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Energy saving by recycling is a financial and ethical issue

Lord Redesdale

Lord Redesdale on the shift in sustainability

The past few years have seen a change in the economics of recycling. This change is linked not only to decreases in raw materials but also to a fundamental shift in the public perception and understanding of sustainability.

Not long ago the word ‘sustainability’, when used in politics, was associated with international development and debt. But today the term is predominantly linked to carbon and climate change.

The argument over the reality of climate change has by and large been won. The 2008 Climate Change Act was the first legislative step to lowering the UK’s carbon emissions. The Act set ambitious targets, which will require unprecedented and dramatic changes in the behaviour of the population if they are to be achieved.

Recent global crises have shocked the world. In their wake, we shall feel the pull of a much greater force driving behaviour change: energy costs. The tsunami in Japan knocked out 27% of the country’s electricity-generating infrastructure. And the nuclear disaster means that the country will only be able to meet its energy needs with gas power stations fuelled by liquefied natural gas (LNG).

Britain currently fulfils 20% of its energy requirements with LNG imported from Qatar, but competition for LNG is almost certain to push up its price. Furthermore, the situation in Libya has accelerated the already rising oil prices. Such pressures on the cost of fossil fuels mean it is likely that electricity will follow suit, possibly by as much as 20% this year alone.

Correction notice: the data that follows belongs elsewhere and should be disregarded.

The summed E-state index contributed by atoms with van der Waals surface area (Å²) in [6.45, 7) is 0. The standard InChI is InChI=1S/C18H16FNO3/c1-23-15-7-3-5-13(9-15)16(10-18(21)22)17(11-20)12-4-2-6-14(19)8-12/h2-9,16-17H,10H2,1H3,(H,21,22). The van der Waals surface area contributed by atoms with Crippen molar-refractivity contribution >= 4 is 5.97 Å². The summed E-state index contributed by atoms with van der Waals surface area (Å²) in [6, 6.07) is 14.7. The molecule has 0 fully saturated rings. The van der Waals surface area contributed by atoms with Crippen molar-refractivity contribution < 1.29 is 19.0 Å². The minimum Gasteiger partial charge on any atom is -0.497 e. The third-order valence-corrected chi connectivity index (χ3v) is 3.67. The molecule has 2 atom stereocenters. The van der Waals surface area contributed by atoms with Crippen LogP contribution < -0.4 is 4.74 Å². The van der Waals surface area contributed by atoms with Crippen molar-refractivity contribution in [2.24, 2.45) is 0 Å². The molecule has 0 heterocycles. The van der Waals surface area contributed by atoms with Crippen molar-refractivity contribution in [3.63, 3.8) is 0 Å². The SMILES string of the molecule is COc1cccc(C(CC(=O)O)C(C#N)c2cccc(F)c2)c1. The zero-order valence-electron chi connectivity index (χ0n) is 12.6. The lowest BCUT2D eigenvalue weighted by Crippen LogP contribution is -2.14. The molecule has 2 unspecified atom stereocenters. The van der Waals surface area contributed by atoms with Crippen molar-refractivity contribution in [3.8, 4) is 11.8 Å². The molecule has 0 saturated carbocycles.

The amount we spend on energy as individuals and by companies is set to rise dramatically. The only effective way to combat these increases is to reduce demand.

Traditionally, energy saving has been seen as the expensive option. But changes in the perception of sustainability mean that conservation of energy will not only be a financial necessity, but our decisions will be backed by the weight of moral conviction.

“There has been a fundamental shift in the public perception of sustainability”

In the light of current events, the recycling sector will need to do its utmost to ensure maximum energy efficiency to keep the costs under control. But we are entering an age where the voluntary option to recycle will be replaced by regulation and fiscal penalty. A number of councils are already imposing sanctions on those who refuse to participate. The change in perception around the country is startling. Equally so is the diversity of council responses: while there are some that enforce recycling, others seem to be making the recycling process as difficult as possible.

The industry will need to take on the supposed hostility to kerbside food recycling. The development of a mature anaerobic digestion (AD) industry means that the UK will have a sustainable mechanism for dealing with this waste. It will not only recycle otherwise lost energy, but also nitrates, phosphates and potassium. Without AD and its recycling benefits the cost of food will increase.

The Government introduced the carbon reduction commitment in the last Budget. And the introduction of a fuel escalator, that has the potential to grow year on year based on the ‘polluter pays’ principle, is a perfect expression of the financial and ethical issues surrounding carbon and energy.

Lord Redesdale is chairman of the Anaerobic Digestion and Biogas Association

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